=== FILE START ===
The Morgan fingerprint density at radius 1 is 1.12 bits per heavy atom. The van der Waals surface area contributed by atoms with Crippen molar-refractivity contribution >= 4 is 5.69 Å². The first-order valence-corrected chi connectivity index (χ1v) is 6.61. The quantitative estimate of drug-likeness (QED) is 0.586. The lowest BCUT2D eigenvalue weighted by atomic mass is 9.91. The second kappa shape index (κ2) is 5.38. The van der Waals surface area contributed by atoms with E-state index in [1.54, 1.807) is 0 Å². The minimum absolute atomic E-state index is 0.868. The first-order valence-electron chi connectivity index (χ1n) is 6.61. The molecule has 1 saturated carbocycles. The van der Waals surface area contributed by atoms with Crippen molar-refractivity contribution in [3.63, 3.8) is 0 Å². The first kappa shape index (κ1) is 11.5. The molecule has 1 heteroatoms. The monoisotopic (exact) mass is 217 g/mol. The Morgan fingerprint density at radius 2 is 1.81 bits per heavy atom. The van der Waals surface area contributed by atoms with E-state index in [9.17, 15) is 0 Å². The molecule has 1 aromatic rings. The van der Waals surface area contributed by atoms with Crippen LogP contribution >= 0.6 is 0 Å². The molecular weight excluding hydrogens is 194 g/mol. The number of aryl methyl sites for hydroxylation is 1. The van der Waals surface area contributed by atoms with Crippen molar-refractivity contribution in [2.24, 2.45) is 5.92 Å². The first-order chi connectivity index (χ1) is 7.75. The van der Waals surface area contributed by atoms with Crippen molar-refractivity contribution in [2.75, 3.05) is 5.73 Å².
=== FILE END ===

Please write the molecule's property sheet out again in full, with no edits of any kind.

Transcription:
The Morgan fingerprint density at radius 1 is 1.12 bits per heavy atom. The van der Waals surface area contributed by atoms with Crippen molar-refractivity contribution >= 4 is 5.69 Å². The first-order valence-corrected chi connectivity index (χ1v) is 6.61. The quantitative estimate of drug-likeness (QED) is 0.586. The lowest BCUT2D eigenvalue weighted by atomic mass is 9.91. The second kappa shape index (κ2) is 5.38. The van der Waals surface area contributed by atoms with E-state index in [1.54, 1.807) is 0 Å². The minimum absolute atomic E-state index is 0.868. The first-order valence-electron chi connectivity index (χ1n) is 6.61. The molecule has 1 saturated carbocycles. The van der Waals surface area contributed by atoms with Crippen molar-refractivity contribution in [3.63, 3.8) is 0 Å². The first kappa shape index (κ1) is 11.5. The molecule has 1 heteroatoms. The monoisotopic (exact) mass is 217 g/mol. The Morgan fingerprint density at radius 2 is 1.81 bits per heavy atom. The van der Waals surface area contributed by atoms with E-state index in [9.17, 15) is 0 Å². The molecule has 1 aromatic rings. The van der Waals surface area contributed by atoms with Crippen LogP contribution >= 0.6 is 0 Å². The molecular weight excluding hydrogens is 194 g/mol. The number of aryl methyl sites for hydroxylation is 1. The van der Waals surface area contributed by atoms with Crippen molar-refractivity contribution in [2.24, 2.45) is 5.92 Å². The first-order chi connectivity index (χ1) is 7.75. The van der Waals surface area contributed by atoms with Crippen molar-refractivity contribution in [2.75, 3.05) is 5.73 Å².